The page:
When a base station's time error variance exceeds a predetermined threshold, the RNC 36 initiates a message to support that base station's time error update. The update is performed in one of three ways: first, the subject base station is instructed to measure the base station time of arrival (BSTOA) of a sync burst from a neighboring base station 30 1 30 2 . . . 30 n; second, a neighbor base station 30 1, 30 2 . . . 30 n with better quality is instructed to measure BSTOA of the subject base station's transmission; or third, a UE 20 measures the BSTOA of sync bursts of that base stations and a neighboring base station 30 1, 30 2 . . . 30 n.
In the first and second approaches using base station to base station BSTOA, the time of arrival of one base station transmission to another is observed. Referring to
Transmission path delay is defined as per Equation 1:
R/c+x Equation 1
R/c is the distance, R, between a transmitting unit and receiving unit divided by the speed of light, c. The term x accounts for equipment delays. When base stations are very far apart the quantity, R/c typically dominates. Radio waves travel at the speed of light, approximately 1 foot per nanosecond, or 3×108 meters per second. The objective of base station synchronization is to align the base stations to within 1–3 microseconds. Therefore, when base stations are separated by distances on the order of ½ mile (1 km) or more, the distances are significant. However, for pico or micro cells, separated by tens of meters, the distances are insignificant compared to the measurement accuracies, x, which dominates.
Based on these considerations, when attempting to synchronize base stations far apart (more than 1 km) the knowledge of the separation is important. When attempting to synchronize base stations within 50 meters or so, the exact positions become irrelevant. After the measurement of BSTOA is performed, the known propagation distance stored in the RNC database 59 is subtracted and the difference is considered the misalignment in time between the base stations.
The third approach measures the relative time difference of arrival (TDOA) between two transmissions sent by two different base stations as observed by a UE. The UE measures and reports the observed TDOA between transmissions from two base stations. The RNC 36 sends a message to the UE 20, 22, 24 to measure the TDOA of two base stations. Upon receipt of this message, the UE 20, 22, 24 receives the transmission of the two base stations, via its antenna 72 and isolator 64, and measures the TDOA using the UE measure receive device 68 and transmits the measurements to its associated base station.
If the UE position is known (i.e. its range to each of the two base stations r1 and r2 is known) and both base stations timing is correct, the time difference of arrival (TDOA) is defined as per Equation 2.
(r1−r2)/c Equation 2
Measured deviations from this value would be an indicator of time base misalignment. As those skilled in the art know, if the ranges r1 and r2 are sufficiently small as would be true for pico-sized cells, it would not be necessary to know their values. Observed time difference of arrival could be used directly as a measure of time difference of transmission.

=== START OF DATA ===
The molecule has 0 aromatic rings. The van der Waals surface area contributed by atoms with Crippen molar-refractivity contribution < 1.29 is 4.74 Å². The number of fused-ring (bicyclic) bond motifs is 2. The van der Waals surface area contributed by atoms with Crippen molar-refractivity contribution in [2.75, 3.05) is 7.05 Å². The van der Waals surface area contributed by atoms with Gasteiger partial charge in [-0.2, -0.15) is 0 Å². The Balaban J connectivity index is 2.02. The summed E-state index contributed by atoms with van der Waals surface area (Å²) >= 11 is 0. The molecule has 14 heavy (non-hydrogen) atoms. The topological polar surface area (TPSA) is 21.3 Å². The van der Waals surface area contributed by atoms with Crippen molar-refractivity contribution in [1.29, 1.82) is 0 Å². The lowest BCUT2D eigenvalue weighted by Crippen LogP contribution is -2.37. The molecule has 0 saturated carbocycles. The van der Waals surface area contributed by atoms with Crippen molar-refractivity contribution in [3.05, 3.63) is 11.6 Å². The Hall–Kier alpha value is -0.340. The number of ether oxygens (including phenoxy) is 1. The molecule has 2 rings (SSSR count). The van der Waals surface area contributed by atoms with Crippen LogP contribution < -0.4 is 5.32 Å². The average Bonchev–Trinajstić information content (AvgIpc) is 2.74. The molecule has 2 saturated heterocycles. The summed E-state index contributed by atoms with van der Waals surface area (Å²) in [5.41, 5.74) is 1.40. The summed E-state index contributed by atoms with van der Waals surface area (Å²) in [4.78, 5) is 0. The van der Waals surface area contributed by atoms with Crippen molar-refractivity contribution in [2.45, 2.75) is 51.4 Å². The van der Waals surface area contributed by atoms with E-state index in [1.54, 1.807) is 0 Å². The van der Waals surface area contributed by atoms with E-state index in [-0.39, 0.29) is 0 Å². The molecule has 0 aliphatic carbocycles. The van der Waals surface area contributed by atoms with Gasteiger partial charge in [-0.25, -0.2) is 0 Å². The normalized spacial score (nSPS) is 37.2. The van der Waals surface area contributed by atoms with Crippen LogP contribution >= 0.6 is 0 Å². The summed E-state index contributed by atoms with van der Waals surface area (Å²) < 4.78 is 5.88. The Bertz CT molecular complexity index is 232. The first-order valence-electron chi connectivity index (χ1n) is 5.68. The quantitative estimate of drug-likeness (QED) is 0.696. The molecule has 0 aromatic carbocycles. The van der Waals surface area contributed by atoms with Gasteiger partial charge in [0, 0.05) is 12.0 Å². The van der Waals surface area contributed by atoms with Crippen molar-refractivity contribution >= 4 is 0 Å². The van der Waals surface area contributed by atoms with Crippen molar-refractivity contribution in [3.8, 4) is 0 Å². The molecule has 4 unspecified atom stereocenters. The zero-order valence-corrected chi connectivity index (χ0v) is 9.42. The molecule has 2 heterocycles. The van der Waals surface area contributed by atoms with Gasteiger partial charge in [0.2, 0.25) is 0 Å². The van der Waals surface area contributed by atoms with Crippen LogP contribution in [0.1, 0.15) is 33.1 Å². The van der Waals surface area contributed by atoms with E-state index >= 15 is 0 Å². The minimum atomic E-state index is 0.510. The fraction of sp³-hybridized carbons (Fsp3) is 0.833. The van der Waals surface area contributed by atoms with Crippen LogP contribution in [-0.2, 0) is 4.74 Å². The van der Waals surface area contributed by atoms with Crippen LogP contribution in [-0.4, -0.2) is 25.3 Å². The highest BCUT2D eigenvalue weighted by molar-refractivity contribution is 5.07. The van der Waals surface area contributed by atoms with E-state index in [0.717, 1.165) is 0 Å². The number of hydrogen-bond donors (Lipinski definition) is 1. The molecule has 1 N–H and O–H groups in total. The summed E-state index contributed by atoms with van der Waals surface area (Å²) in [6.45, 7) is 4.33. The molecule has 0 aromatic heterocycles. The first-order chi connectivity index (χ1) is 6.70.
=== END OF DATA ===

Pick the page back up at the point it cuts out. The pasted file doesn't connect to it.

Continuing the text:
Once an approach is chosen, the appropriate message is transmitted to either a base station 30 1 . . . 30 n or a UE 22, 24, 20. If the message is sent to a base station 30 2, the base station 30 2 is told which neighbor to monitor and measure. If the message is to a UE 22, the UE 22 is told which base station to measure in addition to its own base station.
Referring back to
Once the time of transmission is calculated by the RNC synchronization controller 55, the value is compared to the value stored in the RNC database 59. The RNC synchronization controller 55 then computes Kalman filter gains and updates the states in the covariance matrix 57 using the difference between the calculated and predetermined time of arrival and the common gains. If the difference is beyond a certain threshold, the RNC message generator 53 will then send another message to the “out of sync” base station 30 2 to adjust its time base or its reference frequency in order to get “in sync” with the other base station 30 3 . . . 30 n under the control of the RNC 36.
The base station 30 2 conducts the requested adjustment and reports it back to the RNC measurement device 54. The databases within the RNC 36 is updated, including a correction to the subject base station's 30 2 time reference, its time rate of change, an update of its covariance matrix 57 (including, most significantly, its estimated RMS time error and drift error), and an update to its time quality. Referring to
As disclosed earlier, another approach of taking measurements in order to adjust the “out of sync” base station 30 2 uses an UE 20, 22, 24. If this method is chosen by the RNC 36, a message is sent to the UE 22 to measure the sync burst of the “out of sync” base station 30 2 and the “in sync” base station 30 1. Once the measurement is taken by the UE 22, the measurements are sent to the RNC 36 and processed. Similar to the methods described above, the measurements are compared to the known measurements stored in the RNC database 56 and covariance matrix 57 and an adjustment measurement sent to the “out of sync” base station 30 2.
The flow diagram of the system in accordance with the preferred embodiment is illustrated in
A preferred embodiment is a system and method that resides in each RNC 36. In the prior art, a controlling radio network controller (C-RNC) communicates directly with its base stations and a serving radio network controller (S-RNC) communicates directly with its ULs. For cases where neighboring base stations are under control of different radio network controllers (RNC), there may be a need to add communication between the C-RNCs and S-RNCs that control the neighboring base stations and UEs.